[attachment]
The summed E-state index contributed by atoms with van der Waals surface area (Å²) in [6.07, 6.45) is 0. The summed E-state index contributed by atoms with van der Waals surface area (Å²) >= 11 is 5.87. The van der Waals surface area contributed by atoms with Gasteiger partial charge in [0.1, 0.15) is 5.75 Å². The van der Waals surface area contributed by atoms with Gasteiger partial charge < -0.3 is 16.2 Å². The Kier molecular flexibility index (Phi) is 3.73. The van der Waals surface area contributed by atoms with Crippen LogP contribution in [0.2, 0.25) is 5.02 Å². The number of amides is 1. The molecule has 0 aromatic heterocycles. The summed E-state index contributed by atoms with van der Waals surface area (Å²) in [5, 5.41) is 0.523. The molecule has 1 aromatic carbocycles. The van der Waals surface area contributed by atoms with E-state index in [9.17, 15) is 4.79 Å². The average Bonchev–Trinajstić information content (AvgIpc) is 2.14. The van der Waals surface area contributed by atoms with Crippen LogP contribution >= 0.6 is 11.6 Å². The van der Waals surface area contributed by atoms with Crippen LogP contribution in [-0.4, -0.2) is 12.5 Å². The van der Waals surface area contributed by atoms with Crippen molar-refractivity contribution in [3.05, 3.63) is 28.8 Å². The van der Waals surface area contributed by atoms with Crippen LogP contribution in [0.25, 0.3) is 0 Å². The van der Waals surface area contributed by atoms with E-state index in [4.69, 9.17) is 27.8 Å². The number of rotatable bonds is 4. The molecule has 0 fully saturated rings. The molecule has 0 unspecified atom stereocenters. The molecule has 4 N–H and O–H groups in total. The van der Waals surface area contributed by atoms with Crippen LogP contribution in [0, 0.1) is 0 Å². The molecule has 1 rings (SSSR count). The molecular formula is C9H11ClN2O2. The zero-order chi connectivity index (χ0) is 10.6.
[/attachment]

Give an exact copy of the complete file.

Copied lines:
The summed E-state index contributed by atoms with van der Waals surface area (Å²) in [6.07, 6.45) is 0. The summed E-state index contributed by atoms with van der Waals surface area (Å²) >= 11 is 5.87. The van der Waals surface area contributed by atoms with Gasteiger partial charge in [0.1, 0.15) is 5.75 Å². The van der Waals surface area contributed by atoms with Gasteiger partial charge < -0.3 is 16.2 Å². The Kier molecular flexibility index (Phi) is 3.73. The van der Waals surface area contributed by atoms with Crippen LogP contribution in [0.2, 0.25) is 5.02 Å². The number of amides is 1. The molecule has 0 aromatic heterocycles. The summed E-state index contributed by atoms with van der Waals surface area (Å²) in [5, 5.41) is 0.523. The molecule has 1 aromatic carbocycles. The van der Waals surface area contributed by atoms with E-state index in [9.17, 15) is 4.79 Å². The average Bonchev–Trinajstić information content (AvgIpc) is 2.14. The van der Waals surface area contributed by atoms with Crippen LogP contribution >= 0.6 is 11.6 Å². The van der Waals surface area contributed by atoms with Crippen LogP contribution in [-0.4, -0.2) is 12.5 Å². The van der Waals surface area contributed by atoms with Crippen molar-refractivity contribution in [3.05, 3.63) is 28.8 Å². The van der Waals surface area contributed by atoms with Crippen LogP contribution in [0.25, 0.3) is 0 Å². The van der Waals surface area contributed by atoms with E-state index in [4.69, 9.17) is 27.8 Å². The number of rotatable bonds is 4. The molecule has 0 fully saturated rings. The molecule has 0 unspecified atom stereocenters. The molecule has 4 N–H and O–H groups in total. The van der Waals surface area contributed by atoms with Crippen LogP contribution in [0, 0.1) is 0 Å². The molecule has 1 rings (SSSR count). The molecular formula is C9H11ClN2O2. The zero-order chi connectivity index (χ0) is 10.6.